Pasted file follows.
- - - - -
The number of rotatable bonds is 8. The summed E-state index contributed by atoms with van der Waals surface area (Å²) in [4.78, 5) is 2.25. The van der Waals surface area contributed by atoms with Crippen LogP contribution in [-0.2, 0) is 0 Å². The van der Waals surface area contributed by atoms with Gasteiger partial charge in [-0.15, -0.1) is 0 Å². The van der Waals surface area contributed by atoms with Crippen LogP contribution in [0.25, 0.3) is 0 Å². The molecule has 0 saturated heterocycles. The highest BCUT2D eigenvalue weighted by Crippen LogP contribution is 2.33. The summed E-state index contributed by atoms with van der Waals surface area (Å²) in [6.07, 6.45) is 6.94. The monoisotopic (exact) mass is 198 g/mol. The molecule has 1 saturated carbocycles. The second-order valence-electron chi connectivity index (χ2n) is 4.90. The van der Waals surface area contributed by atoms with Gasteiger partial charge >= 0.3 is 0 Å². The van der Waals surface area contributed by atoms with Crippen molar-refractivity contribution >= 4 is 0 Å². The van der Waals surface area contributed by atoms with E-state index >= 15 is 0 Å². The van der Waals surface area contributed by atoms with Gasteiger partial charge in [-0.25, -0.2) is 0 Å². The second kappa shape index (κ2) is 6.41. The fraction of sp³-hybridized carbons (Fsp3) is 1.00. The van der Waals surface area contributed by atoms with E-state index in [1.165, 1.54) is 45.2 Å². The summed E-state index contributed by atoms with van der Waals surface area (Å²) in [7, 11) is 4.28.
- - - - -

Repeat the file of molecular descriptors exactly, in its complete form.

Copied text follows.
The number of rotatable bonds is 8. The summed E-state index contributed by atoms with van der Waals surface area (Å²) in [4.78, 5) is 2.25. The van der Waals surface area contributed by atoms with Crippen LogP contribution in [-0.2, 0) is 0 Å². The van der Waals surface area contributed by atoms with Gasteiger partial charge in [-0.15, -0.1) is 0 Å². The van der Waals surface area contributed by atoms with Crippen LogP contribution in [0.25, 0.3) is 0 Å². The molecule has 0 saturated heterocycles. The highest BCUT2D eigenvalue weighted by Crippen LogP contribution is 2.33. The summed E-state index contributed by atoms with van der Waals surface area (Å²) in [6.07, 6.45) is 6.94. The monoisotopic (exact) mass is 198 g/mol. The molecule has 1 saturated carbocycles. The second-order valence-electron chi connectivity index (χ2n) is 4.90. The van der Waals surface area contributed by atoms with Gasteiger partial charge >= 0.3 is 0 Å². The van der Waals surface area contributed by atoms with Crippen molar-refractivity contribution >= 4 is 0 Å². The van der Waals surface area contributed by atoms with E-state index >= 15 is 0 Å². The van der Waals surface area contributed by atoms with Gasteiger partial charge in [-0.25, -0.2) is 0 Å². The second kappa shape index (κ2) is 6.41. The fraction of sp³-hybridized carbons (Fsp3) is 1.00. The van der Waals surface area contributed by atoms with E-state index in [1.165, 1.54) is 45.2 Å². The summed E-state index contributed by atoms with van der Waals surface area (Å²) in [7, 11) is 4.28.